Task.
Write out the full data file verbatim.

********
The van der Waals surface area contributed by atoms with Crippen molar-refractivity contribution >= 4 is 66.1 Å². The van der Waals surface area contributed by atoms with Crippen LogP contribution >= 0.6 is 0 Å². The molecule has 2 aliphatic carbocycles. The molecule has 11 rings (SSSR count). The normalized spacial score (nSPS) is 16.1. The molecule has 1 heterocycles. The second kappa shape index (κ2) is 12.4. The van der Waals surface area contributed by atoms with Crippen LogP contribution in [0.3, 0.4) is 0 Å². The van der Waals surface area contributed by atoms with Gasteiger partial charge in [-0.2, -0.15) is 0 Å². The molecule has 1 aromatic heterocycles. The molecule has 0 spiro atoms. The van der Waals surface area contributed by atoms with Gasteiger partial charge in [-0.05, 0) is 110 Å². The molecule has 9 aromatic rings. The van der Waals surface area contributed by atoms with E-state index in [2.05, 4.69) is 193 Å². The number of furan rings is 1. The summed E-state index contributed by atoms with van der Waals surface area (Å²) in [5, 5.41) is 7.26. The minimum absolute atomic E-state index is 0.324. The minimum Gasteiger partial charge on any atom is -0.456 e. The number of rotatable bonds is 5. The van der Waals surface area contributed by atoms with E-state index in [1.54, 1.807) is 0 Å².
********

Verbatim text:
The van der Waals surface area contributed by atoms with Crippen molar-refractivity contribution >= 4 is 66.1 Å². The van der Waals surface area contributed by atoms with Crippen LogP contribution >= 0.6 is 0 Å². The molecule has 2 aliphatic carbocycles. The molecule has 11 rings (SSSR count). The normalized spacial score (nSPS) is 16.1. The molecule has 1 heterocycles. The second kappa shape index (κ2) is 12.4. The van der Waals surface area contributed by atoms with Crippen LogP contribution in [0.3, 0.4) is 0 Å². The van der Waals surface area contributed by atoms with Gasteiger partial charge in [-0.2, -0.15) is 0 Å². The molecule has 1 aromatic heterocycles. The molecule has 0 spiro atoms. The van der Waals surface area contributed by atoms with Gasteiger partial charge in [-0.05, 0) is 110 Å². The molecule has 9 aromatic rings. The van der Waals surface area contributed by atoms with E-state index in [2.05, 4.69) is 193 Å². The number of furan rings is 1. The summed E-state index contributed by atoms with van der Waals surface area (Å²) in [5, 5.41) is 7.26. The minimum absolute atomic E-state index is 0.324. The minimum Gasteiger partial charge on any atom is -0.456 e. The number of rotatable bonds is 5. The van der Waals surface area contributed by atoms with E-state index in [1.54, 1.807) is 0 Å².